Global Slice 🌍: Rare Earths



Note that neodymium is important for making strong permanent magnets.

[ Below is from 10 minerals.docx ]

Rare earth elements (17 elements).

China produces 57% of all = 140,000
USA: 38,000
Burma: 30,000
Australia: 17,000
Madagascar: 8,000
Russia: 8,000
India: 3,000
Thailand: 2,000
Brazil: 1,000
Vietnam: 1,000
Burundi: 500

The rare earths have diverse applications in electrical and electronic components, lasers, glass, magnetic ma-terials, and industrial processes. Rare-earth elements are relatively plentiful in Earth’s crust, with cerium being the 25th most abundant element at 68 parts per million, more abundant than copper. Increased de-mand has strained supply, and there is growing con-cern that the world may soon face a shortage of the rare earths. In several years from 2009 worldwide demand for rare-earth elements is expected to exceed supply by 40,000 tonnes annually unless major new sources are developed. In 2013, it was stated that the demand for REEs would increase due to the depend-ence of the EU on these elements, the fact that rare earth elements cannot be substituted by other ele-ments and that REEs have a low recycling rate. Fur-thermore, due to the increased demand and low sup-ply, future prices are expected to increase and there is a chance that countries other than China will open REE mines. REE is increasing in demand due to the fact that they are essential for new and innovative technology that is being created. These new products that need REEs to be produced are high technology equipment such as smart phones, digital cameras, computer parts, semiconductors, etc. In addition, these elements are more prevalent in the following indus-tries: renewable energy technology, military equip-ment, glass making, and metallurgy.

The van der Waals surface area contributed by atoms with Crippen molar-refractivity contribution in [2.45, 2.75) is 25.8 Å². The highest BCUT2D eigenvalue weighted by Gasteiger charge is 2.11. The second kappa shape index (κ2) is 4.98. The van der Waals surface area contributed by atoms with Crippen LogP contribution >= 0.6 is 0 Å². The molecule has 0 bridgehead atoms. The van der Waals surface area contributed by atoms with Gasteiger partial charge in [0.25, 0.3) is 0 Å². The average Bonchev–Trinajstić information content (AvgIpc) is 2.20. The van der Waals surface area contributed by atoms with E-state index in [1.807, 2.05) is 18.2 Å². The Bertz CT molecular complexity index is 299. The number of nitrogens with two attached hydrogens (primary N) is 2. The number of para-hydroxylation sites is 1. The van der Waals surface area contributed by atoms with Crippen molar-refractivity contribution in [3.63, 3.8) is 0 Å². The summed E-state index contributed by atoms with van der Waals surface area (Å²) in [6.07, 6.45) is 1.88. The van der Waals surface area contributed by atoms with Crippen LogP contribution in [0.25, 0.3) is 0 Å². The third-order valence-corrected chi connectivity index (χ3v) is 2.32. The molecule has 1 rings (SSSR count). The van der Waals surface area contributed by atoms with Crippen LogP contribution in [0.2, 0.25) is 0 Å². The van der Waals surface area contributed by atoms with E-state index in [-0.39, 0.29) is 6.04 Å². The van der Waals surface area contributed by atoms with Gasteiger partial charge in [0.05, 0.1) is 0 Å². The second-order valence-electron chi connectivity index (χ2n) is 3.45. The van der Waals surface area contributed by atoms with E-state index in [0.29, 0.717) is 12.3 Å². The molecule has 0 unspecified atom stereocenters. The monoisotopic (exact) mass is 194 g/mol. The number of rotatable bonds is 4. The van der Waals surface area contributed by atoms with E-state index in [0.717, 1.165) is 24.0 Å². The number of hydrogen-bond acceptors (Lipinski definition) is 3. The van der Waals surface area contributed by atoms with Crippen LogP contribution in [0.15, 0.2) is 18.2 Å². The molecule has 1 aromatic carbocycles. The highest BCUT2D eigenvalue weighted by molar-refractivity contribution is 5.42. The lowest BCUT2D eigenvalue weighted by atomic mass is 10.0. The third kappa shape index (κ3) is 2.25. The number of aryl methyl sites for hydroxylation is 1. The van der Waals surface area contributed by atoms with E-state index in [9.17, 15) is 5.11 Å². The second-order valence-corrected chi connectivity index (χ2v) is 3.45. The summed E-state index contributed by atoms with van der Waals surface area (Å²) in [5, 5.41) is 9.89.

Mining, refining, and recycling of rare earths have se-rious environmental consequences if not properly managed. Low-level radioactive tailings resulting from the occurrence of thorium and uranium in rare-earth element ores present a potential hazard and improper handling of these substances can result in extensive environmental damage.

Mines in Brazil produced only 1,000 metric tons (MT) of rare earth elements in 2018, but the nation’s re-serves are the second highest in the world. It’s possi-ble that countries like this could become bigger play-ers in the space in the future.

Rare Earth Production

Total … mined in 2017 was … tonnes. Divided equally between all 7.5 billion people, this would be … per person; divided between 10 million, …; divided between 12.5 billion, ….

The top 10 producing countries are listed and charted below. Click the “▶Remaining countries” legend under the chart to see the others.

Data as above, but charted.
▶Remaining countries
Data as above, but for the remaining countries.